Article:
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Ofsted 'to bring in light-touch inspections'

11/03/2014 Joanna
Ofsted is planning to reform its inspection procedures in the biggest changes since its formation by adopting a 'light-touch' approach.

Shorter, more efficient monitoring visits are to be carried out in place of full evaluations for most institutions, due to the greatly improved quality of state schools. This will allow parents to receive more timely information, the Guardian reports.

The regulator is currently readying itself for criticism from two right-wing think tanks, Civitas and Policy Exchange.

Details of the changes, which are still being finalised, are likely to be announced later in the month by Sir Michael Wilshaw, Her Majesty's chief inspector of schools and the head of Ofsted, after consultation with the Department for Education.

Michael Cladingbowl, Ofsted's national director for schools, said the regulator has played a crucial role in raising standards across the country since 1992.

He rejected calls for separate inspectorates for free schools or academies on the grounds that such a regime would be confusing for parents.

"It would be an absolute nonsense, including in the eyes of parents, who want a single and reliable system for reporting on schools - whether it's a maintained school or an academy or a free school," he commented.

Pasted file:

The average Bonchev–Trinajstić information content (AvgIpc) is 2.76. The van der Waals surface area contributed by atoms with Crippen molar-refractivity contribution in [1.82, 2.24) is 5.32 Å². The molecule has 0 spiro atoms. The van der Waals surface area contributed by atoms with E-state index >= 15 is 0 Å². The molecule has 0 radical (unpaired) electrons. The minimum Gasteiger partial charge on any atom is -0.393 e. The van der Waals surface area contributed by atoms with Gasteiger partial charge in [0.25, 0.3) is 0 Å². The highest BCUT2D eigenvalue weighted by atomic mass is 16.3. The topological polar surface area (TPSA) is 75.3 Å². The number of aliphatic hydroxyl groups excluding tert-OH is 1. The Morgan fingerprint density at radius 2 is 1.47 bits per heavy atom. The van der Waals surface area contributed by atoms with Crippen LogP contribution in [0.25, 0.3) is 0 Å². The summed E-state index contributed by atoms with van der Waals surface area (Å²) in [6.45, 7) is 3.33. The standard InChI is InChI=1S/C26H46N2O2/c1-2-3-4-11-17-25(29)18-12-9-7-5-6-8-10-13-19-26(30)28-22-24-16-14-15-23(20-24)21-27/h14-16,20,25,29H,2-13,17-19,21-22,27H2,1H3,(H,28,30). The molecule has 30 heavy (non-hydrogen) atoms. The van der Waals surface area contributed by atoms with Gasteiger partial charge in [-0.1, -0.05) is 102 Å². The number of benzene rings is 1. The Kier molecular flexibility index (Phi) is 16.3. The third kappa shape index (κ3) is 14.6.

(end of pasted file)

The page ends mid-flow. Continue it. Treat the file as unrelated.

"Ofsted will report on the different types of schools in equal measure - and we won't pull our punches if we think that schools are not doing well enough."

Headteachers and teaching unions are expected to welcome the new changes, as some have expressed concern regarding the current system of inspections.

Under the proposed reforms, the timeline of a "section five" inspection, in which a team attends lessons over the course of two or three days before issuing a judgement ranging from "outstanding" to "adequate", would be ended.

In its place, a smaller team would make brief but frequent visits to a school to report on its progress and a full inspection would only be considered if there is cause for concern.

The reforms could mean good schools could go for several cycles before they are subject to a full inspection. According to Mr Cladingbowl, this reflects the fact that eight out of ten English schools are now rated as good.

Posted by Tim ColmanADNFCR-2164-ID-801702150-ADNFCR
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